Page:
73. General, field and staff officers habitually mounted; formation of staff; drawing and returning saber. General, field, and staff officers are habitually mounted. The staff of any officer forms in single rank, 3 paces in rear of him, the right of the rank extending 1 pace to the right of a point directly in rear of him. Members of the staff are arranged in order from right to left as follows: General staff officers, adjutant, aids, other staff officers, arranged in each classification in order of rank, the senior on the right. The flag of the general officer and the orderlies are 3 paces in rear of the staff, the flag on the right. When necessary to reduce the front of the staff and orderlies, each line executes twos right or fours right, as explained in the Cavalry Drill Regulations, and follows the commander.

When not otherwise prescribed, staff officers draw and return saber with their chief. (24)

74. Mounted officer turns to left in executing about; when commander faces about to give commands, staff and others stand fast. In making the about, an officer, mounted, habitually turns to the left.

When the commander faces to give commands, the staff, flag, and orderlies do not change position. (25)

75. Saluting when making and receiving reports; saluting on meeting. When making or receiving official reports, or on meeting out of doors, all officers will salute.

Military courtesy requires the junior to salute first, but when the salute is introductory to a report made at a military ceremony or formation, to the representative of a common superior (as, for example, to the adjutant, officer of the day, etc.), the officer making the report, whatever his rank, will salute first; the officer to whom the report is made will acknowledge by saluting that he has received and understood the report. (26)

76. Formation of mounted enlisted men for ceremonies. For ceremonies, all mounted enlisted men of a regiment or smaller unit, except those belonging to the machine-gun organizations, are consolidated into a detachment; the senior present commands if no officer is in charge. The detachment is formed as a platoon or squad of cavalry in line or column of fours; noncommissioned staff officers are on the right or in the leading ranks. (27)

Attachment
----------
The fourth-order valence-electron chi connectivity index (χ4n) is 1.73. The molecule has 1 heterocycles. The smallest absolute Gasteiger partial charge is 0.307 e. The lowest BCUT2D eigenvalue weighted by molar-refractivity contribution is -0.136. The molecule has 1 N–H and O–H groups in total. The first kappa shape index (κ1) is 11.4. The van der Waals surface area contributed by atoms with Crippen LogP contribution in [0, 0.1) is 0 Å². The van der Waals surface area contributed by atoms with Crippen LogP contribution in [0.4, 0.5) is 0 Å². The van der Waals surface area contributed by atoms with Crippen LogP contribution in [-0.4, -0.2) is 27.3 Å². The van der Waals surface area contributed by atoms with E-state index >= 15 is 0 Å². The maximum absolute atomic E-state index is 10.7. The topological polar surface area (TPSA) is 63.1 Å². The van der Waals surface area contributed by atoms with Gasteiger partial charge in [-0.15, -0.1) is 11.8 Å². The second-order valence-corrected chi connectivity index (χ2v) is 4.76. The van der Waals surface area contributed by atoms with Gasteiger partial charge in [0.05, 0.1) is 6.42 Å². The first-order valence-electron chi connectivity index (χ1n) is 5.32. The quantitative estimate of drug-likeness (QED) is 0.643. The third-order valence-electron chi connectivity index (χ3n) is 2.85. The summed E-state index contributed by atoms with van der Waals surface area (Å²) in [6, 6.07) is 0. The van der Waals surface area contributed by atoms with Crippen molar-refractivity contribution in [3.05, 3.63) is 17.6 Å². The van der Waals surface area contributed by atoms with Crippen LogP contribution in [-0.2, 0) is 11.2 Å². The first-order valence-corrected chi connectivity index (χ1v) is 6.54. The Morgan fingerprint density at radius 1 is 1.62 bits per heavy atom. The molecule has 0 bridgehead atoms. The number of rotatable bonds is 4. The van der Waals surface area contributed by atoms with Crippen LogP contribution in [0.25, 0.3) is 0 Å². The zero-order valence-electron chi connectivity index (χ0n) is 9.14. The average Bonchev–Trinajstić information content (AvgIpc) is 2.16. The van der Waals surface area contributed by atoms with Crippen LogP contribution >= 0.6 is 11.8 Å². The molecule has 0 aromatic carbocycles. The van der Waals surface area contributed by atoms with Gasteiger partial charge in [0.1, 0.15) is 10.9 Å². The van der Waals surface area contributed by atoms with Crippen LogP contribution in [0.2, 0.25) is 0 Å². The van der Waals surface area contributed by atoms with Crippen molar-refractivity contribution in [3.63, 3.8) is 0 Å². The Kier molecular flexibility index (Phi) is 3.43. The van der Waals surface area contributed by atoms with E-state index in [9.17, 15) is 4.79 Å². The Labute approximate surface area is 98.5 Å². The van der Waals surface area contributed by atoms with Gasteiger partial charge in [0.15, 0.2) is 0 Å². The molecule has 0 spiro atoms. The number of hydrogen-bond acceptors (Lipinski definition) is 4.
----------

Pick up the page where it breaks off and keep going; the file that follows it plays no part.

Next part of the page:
77. Post of dismounted noncommissioned staff officers for ceremonies. For ceremonies, such of the noncommissioned staff officers as are dismounted are formed 5 paces in rear of the color, in order of rank from right to left. In column of squads they march as file closers. (28)

78. Post of noncommissioned staff officers and orderlies other than for ceremonies. Other than for ceremonies, noncommissioned staff officers and orderlies accompany their immediate chiefs unless otherwise directed. If mounted, the noncommissioned staff officers are ordinarily posted on the right or at the head of the orderlies. (29)

79. Noncommissioned officer commanding platoon or company, carrying of piece and taking of post. In all formations and movements a noncommissioned officer commanding a platoon or company carries his piece as the men do, if he is so armed, and takes the same post as an officer in like situation. When the command is formed in line for ceremonies, a noncommissioned officer commanding a company takes post on the right of the right guide after the company has been aligned. (30)


80. When commands, signals, and orders are used. Commands only are employed in drill at attention. Otherwise either a command, signal, or order is employed, as best suits the occasion, or one may be used in conjunction with another. (31)

81. Instruction in use of signals; use of headdress, etc., in making signals. Signals should be freely used in instruction, in order that officers and men may readily know them. In making arm signals, the saber, rifle, or headdress may be held in the hand. (32)

82. Fixing of attention; a signal includes command of preparation and of execution. Officers and men fix their attention at the first word of command, the first note of the bugle or whistle, or the first motion of the signal. A signal includes both the preparatory command and the command of execution; the movement commences as soon as the signal is understood, unless otherwise prescribed. (33)

83. Repeating orders, commands and signals; officers, platoon leaders, guides and musicians equipped with whistles; whistles with different tones. Except in movements executed at attention, commanders or leaders of subdivisions repeat orders, commands, or signals whenever such repetition is deemed necessary to insure prompt and correct execution.

Officers, battalion noncommissioned staff officers, platoon leaders, guides, and musicians are equipped with whistles.

The Major and his staff will use a whistle of distinctive tone; the captain and company musicians a second and distinctive whistle; the platoon leaders and guides a third distinctive whistle. (34)

84. Limitation of prescribed signals; special prearranged signals. Prescribed signals are limited to such as are essential as a substitute for the voice under conditions which render the voice inadequate.